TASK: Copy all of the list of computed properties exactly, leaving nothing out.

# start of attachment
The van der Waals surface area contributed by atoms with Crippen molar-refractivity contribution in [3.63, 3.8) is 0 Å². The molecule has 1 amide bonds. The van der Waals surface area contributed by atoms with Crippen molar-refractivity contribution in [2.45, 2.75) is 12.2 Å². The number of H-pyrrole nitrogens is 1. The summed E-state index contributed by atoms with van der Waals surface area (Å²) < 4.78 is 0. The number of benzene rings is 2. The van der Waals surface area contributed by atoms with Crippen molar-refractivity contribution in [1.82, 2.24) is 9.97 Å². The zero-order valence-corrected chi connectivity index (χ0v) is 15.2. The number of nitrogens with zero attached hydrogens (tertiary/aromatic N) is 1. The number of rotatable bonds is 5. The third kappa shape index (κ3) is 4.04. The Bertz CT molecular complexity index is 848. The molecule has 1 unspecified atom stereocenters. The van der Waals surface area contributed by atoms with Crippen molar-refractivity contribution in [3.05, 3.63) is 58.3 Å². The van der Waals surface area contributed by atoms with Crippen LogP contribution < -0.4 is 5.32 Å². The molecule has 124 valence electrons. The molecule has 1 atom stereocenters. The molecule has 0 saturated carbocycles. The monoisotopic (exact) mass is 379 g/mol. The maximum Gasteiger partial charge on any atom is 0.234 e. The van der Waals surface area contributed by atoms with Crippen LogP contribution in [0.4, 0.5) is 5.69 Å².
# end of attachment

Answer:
The van der Waals surface area contributed by atoms with Crippen molar-refractivity contribution in [3.63, 3.8) is 0 Å². The molecule has 1 amide bonds. The van der Waals surface area contributed by atoms with Crippen molar-refractivity contribution in [2.45, 2.75) is 12.2 Å². The number of H-pyrrole nitrogens is 1. The summed E-state index contributed by atoms with van der Waals surface area (Å²) < 4.78 is 0. The number of benzene rings is 2. The van der Waals surface area contributed by atoms with Crippen molar-refractivity contribution in [1.82, 2.24) is 9.97 Å². The zero-order valence-corrected chi connectivity index (χ0v) is 15.2. The number of nitrogens with zero attached hydrogens (tertiary/aromatic N) is 1. The number of rotatable bonds is 5. The third kappa shape index (κ3) is 4.04. The Bertz CT molecular complexity index is 848. The molecule has 1 unspecified atom stereocenters. The van der Waals surface area contributed by atoms with Crippen molar-refractivity contribution in [3.05, 3.63) is 58.3 Å². The van der Waals surface area contributed by atoms with Crippen LogP contribution < -0.4 is 5.32 Å². The molecule has 124 valence electrons. The molecule has 1 atom stereocenters. The molecule has 0 saturated carbocycles. The monoisotopic (exact) mass is 379 g/mol. The maximum Gasteiger partial charge on any atom is 0.234 e. The van der Waals surface area contributed by atoms with Crippen LogP contribution in [0.4, 0.5) is 5.69 Å².